A lean, modular web server for rapid full-stack development.
- Supports HTTP, HTTPS and HTTP2.
- Small and 100% personalisable. Load and use only the behaviour required by your project.
- Attach a custom view to personalise how activity is visualised.
- Programmatic and command-line interfaces.
Use this tool to:
- Build any type of front-end web application (static, dynamic, Single Page App, Progessive Web App, React etc).
- Prototype a back-end service (REST API, microservice, websocket, Server Sent Events service etc).
- Monitor activity, analyse performance, experiment with caching strategy etc.
Local-web-server is a distribution of lws bundled with a "starter pack" of useful middleware.
This package installs the
ws command-line tool (take a look at the usage guide).
Static web site
ws without any arguments will host the current directory as a static web site. Navigating to the server will render a directory listing or your
index.html, if that file exists.
$ ws Listening on http://mbp.local:8000, http://127.0.0.1:8000, http://192.168.0.100:8000
This clip demonstrates static hosting plus a couple of log output formats -
Single Page Application
Serving a Single Page Application (an app with client-side routing, e.g. a React or Angular app) is as trivial as specifying the name of your single page:
$ ws --spa index.html
With a static site, requests for typical SPA paths (e.g.
/login) would return
404 Not Found as a file at that location does not exist. However, by marking
index.html as the SPA you create this rule:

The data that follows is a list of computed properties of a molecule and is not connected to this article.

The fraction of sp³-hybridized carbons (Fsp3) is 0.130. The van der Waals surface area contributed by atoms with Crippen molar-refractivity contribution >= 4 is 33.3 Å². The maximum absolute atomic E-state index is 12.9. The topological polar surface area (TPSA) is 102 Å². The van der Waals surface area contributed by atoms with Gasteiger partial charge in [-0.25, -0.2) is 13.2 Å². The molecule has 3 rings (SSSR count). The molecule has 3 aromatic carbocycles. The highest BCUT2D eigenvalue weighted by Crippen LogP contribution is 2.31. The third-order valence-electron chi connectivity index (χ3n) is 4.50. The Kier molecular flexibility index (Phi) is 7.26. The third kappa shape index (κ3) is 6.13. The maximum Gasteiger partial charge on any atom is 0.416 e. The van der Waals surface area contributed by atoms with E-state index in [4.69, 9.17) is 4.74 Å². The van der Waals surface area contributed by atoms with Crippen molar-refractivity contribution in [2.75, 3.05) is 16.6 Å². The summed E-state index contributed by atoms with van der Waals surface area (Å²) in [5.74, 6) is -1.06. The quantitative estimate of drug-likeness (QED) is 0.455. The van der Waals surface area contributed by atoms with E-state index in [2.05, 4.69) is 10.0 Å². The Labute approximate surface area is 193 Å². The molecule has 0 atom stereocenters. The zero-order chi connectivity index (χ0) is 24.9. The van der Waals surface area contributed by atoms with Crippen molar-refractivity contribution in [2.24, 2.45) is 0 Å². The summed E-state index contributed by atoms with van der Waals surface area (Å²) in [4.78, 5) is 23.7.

If a static file is requested (e.g.
/css/style.css) then serve it, if not (e.g.
/login) then serve the specified SPA and handle the route client-side.
URL rewriting and proxied requests
Another common use case is to forward certain requests to a remote server.
The following command proxies blog post requests from any path beginning with
https://jsonplaceholder.typicode.com/posts/. For example, a request for
/posts/1 would be proxied to
$ ws --rewrite '/posts/(.*) -> https://jsonplaceholder.typicode.com/posts/$1'
This clip demonstrates the above plus use of
--static.extensions to specify a default file extension and
--verbose to monitor activity.
HTTPS and HTTP2
For HTTPS or HTTP2, pass the
--http2 flags respectively. See the wiki for further configuration options and a guide on how to get the "green padlock" in your browser.
$ ws --http2 Listening at https://mba4.local:8000, https://127.0.0.1:8000, https://192.168.0.200:8000
Built-in middleware stack
If you do not supply a custom middleware stack via the
--stack option the following default stack will be used. It's designed to cover most typical web development scenarios.
|↓ Basic Auth||Password-protect a server using Basic Authentication|
|↓ Body Parser||Parses the request body, making
|↓ Request Monitor||Feeds traffic information to the
|↓ Log||Outputs an access log or stats view to the console.|
|↓ Cors||Support for setting Cross-Origin Resource Sharing (CORS) headers|
|↓ Json||Pretty-prints JSON responses.|
|↓ Rewrite||URL Rewriting. Use to re-route requests to local or remote destinations.|
|↓ Blacklist||Forbid access to sensitive or private resources|
|↓ Conditional Get||Support for HTTP Conditional requests.|
|↓ Mime||Customise the mime-type returned with any static resource.|
|↓ Compress||Compress responses using gzip.|
|↓ SPA||Support for Single Page Applications.|
|↓ Static||Serves static files.|
|↓ Index||Serves directory listings.|
$ npm install -g local-web-server
© 2013-21 Lloyd Brookes <email@example.com>. Documented by jsdoc-to-markdown.